Heel Pain, Heel Spurs, and Plantar Fasciitis are foot ailments that cause discomfort in the center of the heel when weight is placed on the foot, especially when one gets up in the morning. The pain slowly disappears after walking around for a short time. The pain can vary in severity from case to case or from time to time. No steroidal anti-inflammatory medication OTC drugs ibuprofen and naproxen will ease the pain and inflammation. A cream product called Tri-Relief has shown to be very effective reducing the pain of plantar fasciitis and aiding the healing process.
This leads to inflammation, heel pain, and possible visible bruising where the plantar fascia joins the heel. The pain is generally felt at the bottom of the heel, often on the inside of the heel, but may also come about in the arch of the foot itself or further forwards nearer the toes. Often plantar fasciitis results in the development of a bone spur (calcaneus) at the point of insertion of the plantar fascia to the heel bone. Despite being very painful, the heel spur is not itself the reason for the pain, instead the pain is due to the damage to the plantar fascia.
Many factors can cause this condition to develop. When walking with a normal step, the plantar fascia ligament stretches as the foot strikes the ground. When walking with an abnormal step, or while putting exsessive pressure on the heel, the plantar fascia ligament can stretch irregularly and develop small tears. These small tears can cause the fascia ligament to become inflamed (plantar fasciitis) and also lead to serious pain. Read on to discover in depth information about plantar fasciitis, use our navigation menu above to discover more information on plantar fasciitis.
Stretching exercises, ice packs several times a day to reduce inflammation and exercising the calf muscle will help reduce the stress on the plantar fascia. Good shoes and the use of arch supports at all times will assist in relieving the stress and help reduce the inflammation of the plantar fascia. Keep in mind, it doesn’t matter what you do to treat plantar fasciitis, you have to be consistent, even when you’ve achieved a pain-free existence. You have to keep taking precautions so the condition doesn’t return. For some of us that means losing weight AND wearing arch support at all times.
Under normal circumstances, your plantar fascia acts like a shock – absorbing bowstring, supporting the arch in your foot. But if the tension on the bowstring becomes too great, it can create small tears in the fascia. Repetitive stretching and tearing can cause the fascia to become irritated or inflamed, and leads to adhesions in the fascia and surrounding tissues. read more When a person is an over-pronator the Plantar Fascia is over stretched. Remember this happens every time you take a step, so in a runner the problem is increased due to the increased mileage and force applied to the Plantar Fascia.
A heel injury, affecting the area where the arch meets the heel. You experience heel pain with first steps in the morning, possible swelling, and heel pain while walking. It can usually be worked out with activity. Hammertoe. When a toe, usually the second toe, bends up to look like a claw. It frequently accompanies a bunion, and while the actual cause is a muscle imbalance, the underlying cause of that imbalance is usually an ill-fitting shoe that cramps the toes. Yoga is also very beneficial for foot pain because it helps stretch out the pain. Certain stretches can be done at home or in a class.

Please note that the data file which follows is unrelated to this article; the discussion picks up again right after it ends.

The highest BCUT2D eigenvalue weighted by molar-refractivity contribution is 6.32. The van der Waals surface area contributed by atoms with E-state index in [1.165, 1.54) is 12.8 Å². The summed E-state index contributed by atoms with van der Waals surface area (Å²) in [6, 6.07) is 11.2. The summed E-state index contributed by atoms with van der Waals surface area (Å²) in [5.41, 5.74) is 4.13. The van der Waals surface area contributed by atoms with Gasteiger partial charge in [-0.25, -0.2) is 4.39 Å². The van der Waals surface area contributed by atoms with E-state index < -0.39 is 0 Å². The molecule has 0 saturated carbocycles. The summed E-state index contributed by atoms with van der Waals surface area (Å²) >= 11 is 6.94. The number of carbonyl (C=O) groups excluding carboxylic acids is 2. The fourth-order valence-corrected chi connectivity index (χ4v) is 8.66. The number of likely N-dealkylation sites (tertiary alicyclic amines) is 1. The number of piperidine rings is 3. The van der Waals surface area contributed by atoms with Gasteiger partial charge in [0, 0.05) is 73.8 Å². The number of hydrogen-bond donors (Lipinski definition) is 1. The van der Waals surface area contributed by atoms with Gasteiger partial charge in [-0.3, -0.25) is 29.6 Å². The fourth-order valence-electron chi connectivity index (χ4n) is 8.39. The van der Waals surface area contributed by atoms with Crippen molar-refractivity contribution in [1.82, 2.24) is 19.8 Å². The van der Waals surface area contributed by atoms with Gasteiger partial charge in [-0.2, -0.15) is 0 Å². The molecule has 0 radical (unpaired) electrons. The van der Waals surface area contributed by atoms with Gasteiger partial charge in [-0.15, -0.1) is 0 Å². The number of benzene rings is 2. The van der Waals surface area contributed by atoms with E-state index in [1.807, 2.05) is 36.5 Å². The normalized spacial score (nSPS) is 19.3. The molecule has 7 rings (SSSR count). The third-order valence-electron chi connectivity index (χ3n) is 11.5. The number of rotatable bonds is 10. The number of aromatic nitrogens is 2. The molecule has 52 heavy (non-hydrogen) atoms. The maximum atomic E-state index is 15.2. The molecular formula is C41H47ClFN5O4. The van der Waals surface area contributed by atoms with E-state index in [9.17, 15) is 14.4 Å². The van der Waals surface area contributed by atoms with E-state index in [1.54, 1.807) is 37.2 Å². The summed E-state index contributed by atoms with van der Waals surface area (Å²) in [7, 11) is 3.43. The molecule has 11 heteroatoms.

Plantar fasciitis taping technique can help the foot get the rest it needs by supporting the plantar fascia. Taping supports the foot, placing stressed muscles and tendons in a physiologically restful state.Tape is applied in strips across the plantar fascia taking the stress off the fascia. By restricting the foot movement and flexibility the tape keeps the fascia from damage. Surgery to release the plantar fascia from its attachment may be necessary. Surgery is rarely required for people with plantar fasciitis It would only be recommended if all other treatments fail and the person had persistent symptoms for at least 6 to 12 months. About the Author
Plantar fasciitis is seen in both men and women. However, it most often affects active men ages 40 – 70. It is one of the most common orthopedic complaints relating to the foot. Plantar fasciitis is commonly thought of as being caused by a heel spur, but research has found that this is not the case. On x-ray, heel spurs are seen in people with and without plantar fasciitis. Symptoms The most common complaint is pain and stiffness in the bottom of the heel. The heel pain may be dull or sharp. The bottom of the foot may also ache or burn.
Plantar fasciitis (PF), also known as Plantar Heel Pain (PHP) is a painful inflammatory process of the plantar fascia , the connective tissue or ligament on the sole (bottom surface) of the foot It is often caused by overuse of the plantar fascia, increases in activities, weight or age. It is a very common condition and can be difficult to treat if not looked after properly. Are you suffering from plantar fasciitis , a common painful foot condition and having foot pain in the morning, after or while morning after sitting, running or sleeping that indicates the onset of this ailment and wondering how to treat plantar fasciitis at home?